I would like browsers to fix accesssibility problems automatically

A presentation at View Source Conference 2019 in September 2019 in Amsterdam, Netherlands by Hidde de Vries

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My idea for a better web is that browsers fix some accessibility automatically.

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There’s lots of information out there on how to make sites accessible, many people reach out and do online courses, blog posts, workshops and conference talks. But if we’re honest, we will never reach every site owner in the world, which leaves some users of the web with some barriers.

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The good news is, we can detect some accessibility problems automatically.

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A great project to mention in that regard is ACT rules, a community group in the W3C that takes accessibility standards like WCAG and turns them into testing rules, in an effort to harmonise how automated accessibility testing works.

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And that made me think… if we can automatically detect issues, maybe we can also automatically fix them?

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I’ll have to be honest though, we can only detect a small subset of issues. And of that subset and even smaller set could potentially be fixed automatically. Let’s dive in, I have four of them, of which some are already in browsers and one is not fixed by any browser that I know. I thought only two were in browsers, but in yesterday’s awesome talk by Melanie I learned about how one more is addressed.

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Ok, so the first one is… force readability. What if browsers had this checkbox?

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Then, when you’re on a page with lots of text, many words per line, thin letters, bad contrast… you could just press that button and get a better readable version.

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Ok, this exists in some browsers as a feature called reader mode. In some of them you can even set font and color preferences. I think it is great and we need it everywhere.

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What about zoom? Some users, especially those with visually impairments, have to enlarge parts of their screens in order to use user interfaces. They need zoom.

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Yet there’s this meta viewport tag, with which developers can turn zoomability off using the ‘user-scalable=no’ directive. There’s a few use cases like if you’re building an image cropper that has to work on touchscreens… but generally you could make your interface hard to use for some users. What if there’s a ‘always allow zoom’ checkbox that lets users bypass this setting?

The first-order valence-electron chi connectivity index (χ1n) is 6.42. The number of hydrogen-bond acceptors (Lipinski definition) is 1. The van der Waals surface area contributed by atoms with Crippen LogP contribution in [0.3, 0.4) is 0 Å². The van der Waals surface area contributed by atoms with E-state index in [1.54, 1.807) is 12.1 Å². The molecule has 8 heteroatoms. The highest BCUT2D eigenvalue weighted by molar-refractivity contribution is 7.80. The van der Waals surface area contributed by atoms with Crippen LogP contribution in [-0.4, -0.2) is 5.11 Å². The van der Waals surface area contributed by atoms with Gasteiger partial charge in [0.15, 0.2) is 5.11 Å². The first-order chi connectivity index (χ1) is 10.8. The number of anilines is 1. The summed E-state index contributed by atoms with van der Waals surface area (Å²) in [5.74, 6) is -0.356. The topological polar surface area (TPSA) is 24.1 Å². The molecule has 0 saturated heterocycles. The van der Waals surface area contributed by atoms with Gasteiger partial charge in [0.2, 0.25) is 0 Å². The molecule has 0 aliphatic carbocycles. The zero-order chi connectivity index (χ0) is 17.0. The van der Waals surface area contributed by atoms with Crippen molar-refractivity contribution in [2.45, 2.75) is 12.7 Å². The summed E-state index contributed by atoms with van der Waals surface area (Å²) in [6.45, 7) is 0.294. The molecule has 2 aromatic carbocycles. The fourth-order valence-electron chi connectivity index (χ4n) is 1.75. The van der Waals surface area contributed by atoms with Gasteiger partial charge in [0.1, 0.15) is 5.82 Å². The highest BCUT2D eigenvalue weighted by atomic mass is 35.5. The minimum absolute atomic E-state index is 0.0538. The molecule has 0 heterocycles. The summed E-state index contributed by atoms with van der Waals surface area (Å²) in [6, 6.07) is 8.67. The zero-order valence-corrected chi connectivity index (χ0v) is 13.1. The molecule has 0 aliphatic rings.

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This would basically ignore the ‘user-scalable=no’ directive. Admittedly, some browsers already do this, like iOS has ignored this for a couple of years by now. For accessibility reasons.

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The third idea I had was to force contrast.

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Because sometimes when a designer puts text on a photo, and the photo changes to something that has very little contrast with the text, it becomes hard to read. This is automatically fixable, we know what maximum contrast looks like for white: it’s black!

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So what if we draw a black rectangle behind the text when a user wants to? This would fix the problem for at least some people. I was excited to learn yesterday that Edge and Windows High Contrast Mode actually offer something like this and would be delighted to see other browsers and platforms follow suit.

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The last one, and this one really doesn’t exist in any browser that I know off… what if we can force focus indication?

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Here’s a page with three links, and this is a video of me trying to access the links on this page with a keyboard. Do you see nothing? Yea, that’s not because the video isn’t working, it is because the developer has set the outline property in CSS to none, preventing focus visibility.

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The feature I’m proposing would force focus indication, and basically draws something like a 10px black (or white, depending on background) border around whatever has focus, so that someone who doesn’t use a mouse can see where they are.

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So here’s me using that, jumping from a link to the next.

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And the next…

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And the next…

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So here’s the four things, in summary, that I think browsers could automatically fix on their own: 1. force zoomability 2. force readability 3. enforce contrast 4. fix focus styles.

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